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Apple cautions iPhone users about jailbreaking

Apple published a support article about the potential problems that users might run into with their jailbroken iPhone.

Dong Ngo/CNET

Apple published Thursday a support article cautioning users about jailbreaking the iPhone (as well as other Apple handheld audio devices).

Unlike the company's recent filing to U.S. Copyright Office that suggested that jailbreaking the iPhone might pose a national threat and be the cause of AT&T's unreliable service, the article states that "customers who have installed software that makes these modifications have encountered numerous problems in the operation of their hacked iPhone."

This means that if you get your iPhone jailbroken, for example, you will cause yourself, not others, problems. This is such a relief for me.

The problems that Apple mentioned include:

  • Device and application instability: Frequent and unexpected crashes of the device, crashes and freezes of built-in apps and third-party apps, and loss of data
  • Unreliable voice and data: Dropped calls, slow or unreliable data connections, and delayed or inaccurate location data
  • Disruption of services: Services such as Visual Voice mail, YouTube, Weather, Stocks as well as push-based third party applications have been disrupted or no longer work on the device
  • Compromised security: Security compromises have been introduced by the modifications that could allow hackers to steal personal information, damage the device, attack the wireless network, or introduce malicious software or viruses
  • Shortened battery life: The hacked software has caused an accelerated battery drain that shortens the operation of an iPhone or iPod Touch on a single battery charge
  • Inability to apply future software updates: Some unauthorized modifications have caused damage to the iPhone OS that is not repairable

Personally, I haven't seen much difference in performance as well as other issues with my iPhones (both the 3G and the 3GS) between when they are jailbroken and when they are not. I did notice that my iPhones offer a lot more features when they are jailbroken. For example, my 3G now can also record video, and I can use both phones to store my files (as external storage devices.)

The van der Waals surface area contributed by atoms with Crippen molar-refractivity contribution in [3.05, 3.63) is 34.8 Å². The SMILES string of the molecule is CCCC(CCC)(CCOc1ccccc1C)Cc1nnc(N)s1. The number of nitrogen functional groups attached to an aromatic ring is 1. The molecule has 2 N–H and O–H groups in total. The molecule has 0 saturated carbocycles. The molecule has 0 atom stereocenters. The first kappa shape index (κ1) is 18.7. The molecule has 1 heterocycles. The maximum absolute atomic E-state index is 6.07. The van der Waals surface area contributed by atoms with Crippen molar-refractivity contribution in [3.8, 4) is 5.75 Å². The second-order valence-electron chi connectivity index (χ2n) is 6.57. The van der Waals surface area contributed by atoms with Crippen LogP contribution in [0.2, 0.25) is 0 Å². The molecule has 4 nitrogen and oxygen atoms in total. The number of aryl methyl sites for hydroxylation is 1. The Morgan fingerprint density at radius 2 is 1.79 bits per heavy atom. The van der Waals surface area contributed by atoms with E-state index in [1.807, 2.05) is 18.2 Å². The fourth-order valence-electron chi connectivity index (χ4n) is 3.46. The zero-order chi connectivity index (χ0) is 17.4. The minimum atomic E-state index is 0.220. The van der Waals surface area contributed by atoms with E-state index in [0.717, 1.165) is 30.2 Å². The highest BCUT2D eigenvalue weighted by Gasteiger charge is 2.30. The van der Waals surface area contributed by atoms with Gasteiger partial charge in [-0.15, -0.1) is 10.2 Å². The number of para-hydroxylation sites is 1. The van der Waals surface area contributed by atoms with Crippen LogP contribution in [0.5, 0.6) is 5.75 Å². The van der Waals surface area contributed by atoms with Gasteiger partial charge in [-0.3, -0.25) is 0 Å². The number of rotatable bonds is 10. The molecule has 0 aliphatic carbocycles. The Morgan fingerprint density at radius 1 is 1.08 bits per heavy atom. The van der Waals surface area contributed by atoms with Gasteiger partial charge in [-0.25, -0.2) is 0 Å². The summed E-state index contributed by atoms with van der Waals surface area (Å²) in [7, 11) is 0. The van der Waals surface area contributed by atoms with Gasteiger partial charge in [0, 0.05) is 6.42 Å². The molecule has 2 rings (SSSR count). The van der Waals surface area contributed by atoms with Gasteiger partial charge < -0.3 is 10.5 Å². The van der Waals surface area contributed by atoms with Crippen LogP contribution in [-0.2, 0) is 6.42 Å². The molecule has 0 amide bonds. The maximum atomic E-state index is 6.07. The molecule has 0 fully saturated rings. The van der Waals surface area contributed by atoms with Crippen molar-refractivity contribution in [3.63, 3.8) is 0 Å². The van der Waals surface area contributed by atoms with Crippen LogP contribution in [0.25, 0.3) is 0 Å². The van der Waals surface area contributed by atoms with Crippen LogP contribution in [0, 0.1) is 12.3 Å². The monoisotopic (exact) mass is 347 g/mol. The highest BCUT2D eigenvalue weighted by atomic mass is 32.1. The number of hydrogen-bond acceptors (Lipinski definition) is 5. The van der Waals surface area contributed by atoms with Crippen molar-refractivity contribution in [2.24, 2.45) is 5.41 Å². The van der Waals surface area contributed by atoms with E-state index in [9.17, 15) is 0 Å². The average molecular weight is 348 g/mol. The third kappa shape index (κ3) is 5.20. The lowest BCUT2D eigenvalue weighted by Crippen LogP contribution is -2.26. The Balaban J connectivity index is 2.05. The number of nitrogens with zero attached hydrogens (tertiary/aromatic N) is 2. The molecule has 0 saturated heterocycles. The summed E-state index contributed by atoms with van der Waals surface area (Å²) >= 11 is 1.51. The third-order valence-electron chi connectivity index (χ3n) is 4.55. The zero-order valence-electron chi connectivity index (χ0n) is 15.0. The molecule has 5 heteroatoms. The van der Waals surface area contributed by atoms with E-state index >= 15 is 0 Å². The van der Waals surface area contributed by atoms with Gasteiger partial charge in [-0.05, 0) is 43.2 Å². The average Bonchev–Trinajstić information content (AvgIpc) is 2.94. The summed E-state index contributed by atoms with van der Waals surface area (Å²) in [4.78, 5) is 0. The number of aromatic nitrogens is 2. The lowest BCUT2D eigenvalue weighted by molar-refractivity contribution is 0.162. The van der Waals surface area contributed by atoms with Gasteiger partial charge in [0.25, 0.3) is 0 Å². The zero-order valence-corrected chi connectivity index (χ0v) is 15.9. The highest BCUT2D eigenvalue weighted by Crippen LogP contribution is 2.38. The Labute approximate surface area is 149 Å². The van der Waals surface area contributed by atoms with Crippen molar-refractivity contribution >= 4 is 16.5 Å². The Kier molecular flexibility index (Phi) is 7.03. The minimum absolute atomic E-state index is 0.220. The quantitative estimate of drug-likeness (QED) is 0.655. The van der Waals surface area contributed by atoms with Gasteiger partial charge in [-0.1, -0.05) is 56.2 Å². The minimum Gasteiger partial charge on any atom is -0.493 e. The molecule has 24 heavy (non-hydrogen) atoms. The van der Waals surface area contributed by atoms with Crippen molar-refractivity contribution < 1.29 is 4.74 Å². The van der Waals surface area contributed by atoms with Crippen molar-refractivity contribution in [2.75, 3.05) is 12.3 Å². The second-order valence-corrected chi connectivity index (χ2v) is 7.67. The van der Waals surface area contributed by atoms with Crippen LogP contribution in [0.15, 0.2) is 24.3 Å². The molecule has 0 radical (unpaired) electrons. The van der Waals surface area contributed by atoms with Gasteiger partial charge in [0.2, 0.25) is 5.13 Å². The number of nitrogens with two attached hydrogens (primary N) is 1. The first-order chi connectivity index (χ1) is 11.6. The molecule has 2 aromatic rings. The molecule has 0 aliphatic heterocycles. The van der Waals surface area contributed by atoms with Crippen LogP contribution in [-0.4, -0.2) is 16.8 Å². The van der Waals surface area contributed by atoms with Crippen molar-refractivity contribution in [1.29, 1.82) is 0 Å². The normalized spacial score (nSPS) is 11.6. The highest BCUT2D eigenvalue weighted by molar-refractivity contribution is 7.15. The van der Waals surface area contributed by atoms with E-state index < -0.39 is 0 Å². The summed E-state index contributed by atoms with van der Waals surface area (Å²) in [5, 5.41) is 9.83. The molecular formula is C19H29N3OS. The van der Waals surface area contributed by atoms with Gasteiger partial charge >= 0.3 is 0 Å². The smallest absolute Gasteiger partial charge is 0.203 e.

However, if you install many third-party applications made for jailbroken phones, chances are you will run into some badly developed applications that can cause trouble.

Unlike unlocking, jailbreaking is just the modification of the operating system, which is software, and can be always be undone by restoring the device. Unlocking is when you want to have the code of the cell-connection baseband chip altered or fooled by an intermediary SIM card so that the iPhone works with other GSM cell services. (Unlocking, unfortunately, can also most of the time be undone when you upgrade the phone's firmware). While I haven't had any issue with this, either, Apple claims that opens the door (PDF) to many security issues.

Well, there wouldn't be any problems at all, really, if the devices were shipped without being locked down to a carrier or to Apple's App Store. People just want to use their devices the way they want, and they should be able to do so. This is why the Electronic Frontier Foundation has asked regulators (PDF) to basically legalize the jailbreaking practice of the iPhones.

If you own a jailbroken iPhone/IPod, please share your experience with it in the comment section.